While researching Djuna Barnes’s sources for Nightwood‘s description of Guido Volkbein’s “racial memory” of abuse, I kept running into problems with one of Barnes’s historical details. She refers to the “ordinance of 1468 issued by one Pietro Barbo, demanding that, with a rope about its neck, Guido’s race should run in the Corso for the amusement of the Christian populace . . . .” (Barnes 4). We do know that Pope Paul II issued a similar edict in 1466, forcing Roman Jews to race for Christian observers, but was this the same ordinance? Did Barnes misread her history, and does it even matter?
1) I am fairly certain that Barnes is referring to the 1466 ordinance. Several publications that Barnes might have been acquainted with, specifically a text by W. B. Story, states 1468 as the year of the Pope’s edict.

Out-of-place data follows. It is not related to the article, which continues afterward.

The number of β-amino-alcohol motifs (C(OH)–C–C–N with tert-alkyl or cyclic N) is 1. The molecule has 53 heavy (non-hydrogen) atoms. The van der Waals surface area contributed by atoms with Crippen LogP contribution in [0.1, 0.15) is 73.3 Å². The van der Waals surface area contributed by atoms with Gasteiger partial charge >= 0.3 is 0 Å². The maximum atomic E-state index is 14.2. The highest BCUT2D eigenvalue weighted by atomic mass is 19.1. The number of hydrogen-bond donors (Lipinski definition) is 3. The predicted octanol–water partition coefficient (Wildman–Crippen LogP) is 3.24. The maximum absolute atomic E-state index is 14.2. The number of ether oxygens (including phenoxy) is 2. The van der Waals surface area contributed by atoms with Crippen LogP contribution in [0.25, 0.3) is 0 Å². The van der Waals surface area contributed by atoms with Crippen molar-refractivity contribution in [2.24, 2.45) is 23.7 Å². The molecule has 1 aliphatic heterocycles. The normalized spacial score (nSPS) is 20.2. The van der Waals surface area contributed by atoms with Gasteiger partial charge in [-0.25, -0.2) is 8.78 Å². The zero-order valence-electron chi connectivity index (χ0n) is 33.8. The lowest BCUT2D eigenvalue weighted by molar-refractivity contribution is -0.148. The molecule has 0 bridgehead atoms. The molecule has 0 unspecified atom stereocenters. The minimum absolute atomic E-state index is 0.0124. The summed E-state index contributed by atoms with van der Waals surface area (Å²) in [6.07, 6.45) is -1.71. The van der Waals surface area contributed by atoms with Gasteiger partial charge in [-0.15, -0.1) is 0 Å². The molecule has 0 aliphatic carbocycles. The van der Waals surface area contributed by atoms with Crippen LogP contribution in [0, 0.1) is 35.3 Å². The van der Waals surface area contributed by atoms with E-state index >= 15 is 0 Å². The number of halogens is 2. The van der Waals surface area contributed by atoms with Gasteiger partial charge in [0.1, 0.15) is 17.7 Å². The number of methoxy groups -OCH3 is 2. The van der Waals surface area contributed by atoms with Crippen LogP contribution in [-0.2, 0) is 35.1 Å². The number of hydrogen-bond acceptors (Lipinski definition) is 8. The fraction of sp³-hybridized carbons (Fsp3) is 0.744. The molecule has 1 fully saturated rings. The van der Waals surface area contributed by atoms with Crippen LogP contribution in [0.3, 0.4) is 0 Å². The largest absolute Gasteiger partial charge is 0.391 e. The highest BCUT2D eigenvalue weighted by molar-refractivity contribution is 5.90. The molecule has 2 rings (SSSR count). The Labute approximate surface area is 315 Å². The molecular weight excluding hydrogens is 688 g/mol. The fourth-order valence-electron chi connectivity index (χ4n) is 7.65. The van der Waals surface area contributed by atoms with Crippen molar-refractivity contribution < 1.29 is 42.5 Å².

2) I think it matters because it strengthens suggestions that Barnes actively researched the treatment of European Jews in preparation for a work on a proposed work of historical fiction, specifically, “for a book in progress whose chief figure is an Austrian Jew” (qtd. in Trubowitz 311). In other words, Barnes did not invent the date, nor did she misread it.
In 1887, Story published a text presenting a portrait of Rome that includes a significant amount of historical detail. Enough similarities exist between Story’s and Barnes’s descriptions of the Corso races to suggest that Barnes used Story as a source.
I found Story’s work by accident. As noted above, I’d been researching the races, and I was getting nowhere. One day, I just sat down on a stepstool in Knight Library’s stacks in front of the “Roman history” section and started going through books. I’d been there a while before I pulled Story’s small volume off of the shelf and began to go through its pages. As much as I enjoy and appreciate digital research, digging in at the library has its payoffs.
You can see additional details on the Barnes/Story links from a work in progress here.